Seattle, King County, and Washington State growth rates all stabilized for the last year of this long decade.
The Office of Financial Management’s (OFM) April 1st population estimates are the first survey of 2019’s population in Washington’s counties and cities. Last year the OFM’s Seattle population estimate provided the first direct evidence of demand-side effects seen in flattening rents and home prices while later surveys fingered stalled employment at Amazon’s corporate headquarters going back to September 2017.
Here are the topline numbers from this year’s release:
- Seattle population increased by 2.3% from last year’s survey to 747,300, an unchanged rate from the year before.
- King County population increased by 1.6% from last year’s survey to 2,226,300, a rounding error lower than last year’s 1.7%.
- State of Washington population also increased by 1.6% from last year’s survey to 7,546,410, an unchanged rate from the year before.
By comparison, the United States registers annual population growth between 0.6% and 1% for most of the last two decades while the world grew between 1.3% and 1% for the same period. Both rates have fallen since the start of the new century.
The population growth rates at each Seattle, King County, and the state level are notable for their stability, especially for Seattle. Seattle had close to no growth for the first couple years of the decade before becoming one of the fastest growing large cities in the country in the middle-part of the decade, and then a rapid deceleration of growth rate (from 3.9% to 2.3%, per OFM) at the end of the decade.
Nevertheless, Seattle may yet still finish out the decade ahead of Austin, Texas, its closest competition as far as fast-growing American cities is concerned. Those two cities’ tech industry-driven growth is just as much a reflection of our present decade as the last decade’s fastest growing large cities — Ft. Worth, Charlotte, and Las Vegas — reflected the war, banking, and real estate sectors, respectively, that defined that decade.
There are, also, intra-state patterns revealed in the 2019 OFM figures. But the east-west and urban-rural divides are not among them. Of the 22 counties with populations over 50,000, Whatcom, Franklin, and Benton had the fastest growth (2.3%, 2.3%, and 2.2% growth, respectively). Whatcom is proportionally gaining significantly more people aged 70 and up than the state; Franklin, more people 45-69; while Benton doesn’t show much deviation from the state’s age demographic changes.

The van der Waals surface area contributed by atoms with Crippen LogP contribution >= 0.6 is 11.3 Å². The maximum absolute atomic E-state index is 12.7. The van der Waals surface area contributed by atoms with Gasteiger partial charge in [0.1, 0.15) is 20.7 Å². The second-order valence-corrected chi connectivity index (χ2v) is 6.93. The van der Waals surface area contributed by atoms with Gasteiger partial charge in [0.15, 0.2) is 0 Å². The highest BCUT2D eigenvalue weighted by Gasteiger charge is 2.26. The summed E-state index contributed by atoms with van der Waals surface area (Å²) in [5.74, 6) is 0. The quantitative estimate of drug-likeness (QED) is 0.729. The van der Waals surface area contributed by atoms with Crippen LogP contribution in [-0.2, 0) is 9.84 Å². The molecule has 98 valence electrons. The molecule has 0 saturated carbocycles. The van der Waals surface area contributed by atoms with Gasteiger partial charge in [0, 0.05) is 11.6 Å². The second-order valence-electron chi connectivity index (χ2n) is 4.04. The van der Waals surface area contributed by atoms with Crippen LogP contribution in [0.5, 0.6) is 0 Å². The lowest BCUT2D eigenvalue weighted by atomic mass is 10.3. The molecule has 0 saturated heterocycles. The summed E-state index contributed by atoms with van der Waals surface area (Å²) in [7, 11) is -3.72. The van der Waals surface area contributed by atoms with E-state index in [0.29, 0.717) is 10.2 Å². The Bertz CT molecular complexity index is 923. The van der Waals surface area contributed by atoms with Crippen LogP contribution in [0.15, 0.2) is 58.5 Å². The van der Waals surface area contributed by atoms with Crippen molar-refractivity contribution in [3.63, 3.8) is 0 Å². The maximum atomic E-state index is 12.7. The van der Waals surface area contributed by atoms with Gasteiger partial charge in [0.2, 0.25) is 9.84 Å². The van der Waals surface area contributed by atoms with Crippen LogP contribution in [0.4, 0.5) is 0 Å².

Franklin and Benton border each other around where the Columbia River meets the Snake River in Southeast Washington. And here we do see something interesting because the two counties that had the slowest growth rate from the 2018 survey are Walla Walla to the east and Yakima to the west (0.6% growth each). Are these phenomena related? The OFM survey doesn’t expose that level of detail.
Grays Harbor in Southwest Washington was the third slowest growing 50,000+ person county over the last year (0.9%), once again challenging the idea of uneven population growth divided by the Cascade Range.
Overall, the counties west of the Cascade Range grew at the same rate as the state as-a-whole this year, and only slightly faster over the decade (12.5% versus 12.2%; take out Seattle and it’s the reverse: 11.4% versus 12.2%).
The collapse of an east-west population growth divide shows up at the city level, too. The slowest growing cities were Yakima, Burien, and Federal Way (0.3%, 0.3%, and 0.4%, respectively) while the fastest growing cities were Redmond, Richland, and Seattle (2.8%, 2.8%, and 2.3%, respectively).
Returning to Seattle but zooming out to the metro region, Pierce County and Snohomish County had nearly the same growth rate over the last year (1.8% and 1.7%, respectively) but Snohomish grew more than Pierce over the decade (14.8 and 11.7%, respectively). Kitsap County grew less over both timeframes (1.1% and 7.6%). The fast ferry did not swamp that county with Seattle commuters it appears. All, however, grew less than the 15.3% King County grew over the decade.
Looking back at the last OFM population survey of the 2010s, we see the spike of growth centered around Seattle falling back towards the state average. There are still patterns at smaller levels in the OFM data but they don’t validate the east-west or urban-rural divide that characterizes much geographically-conscious state and national political and cultural analysis. If anything, the story of population change in Washington State from 2010 to 2019 is still the Seattle boom, primarily driven by Amazon employment growth, just a little less dramatic at the end.
|Cities over 50,000||2010-2019 Percentage Change in |
Population Excluding Annexation
|Incorporated cities and towns||12.82||4,910,909|
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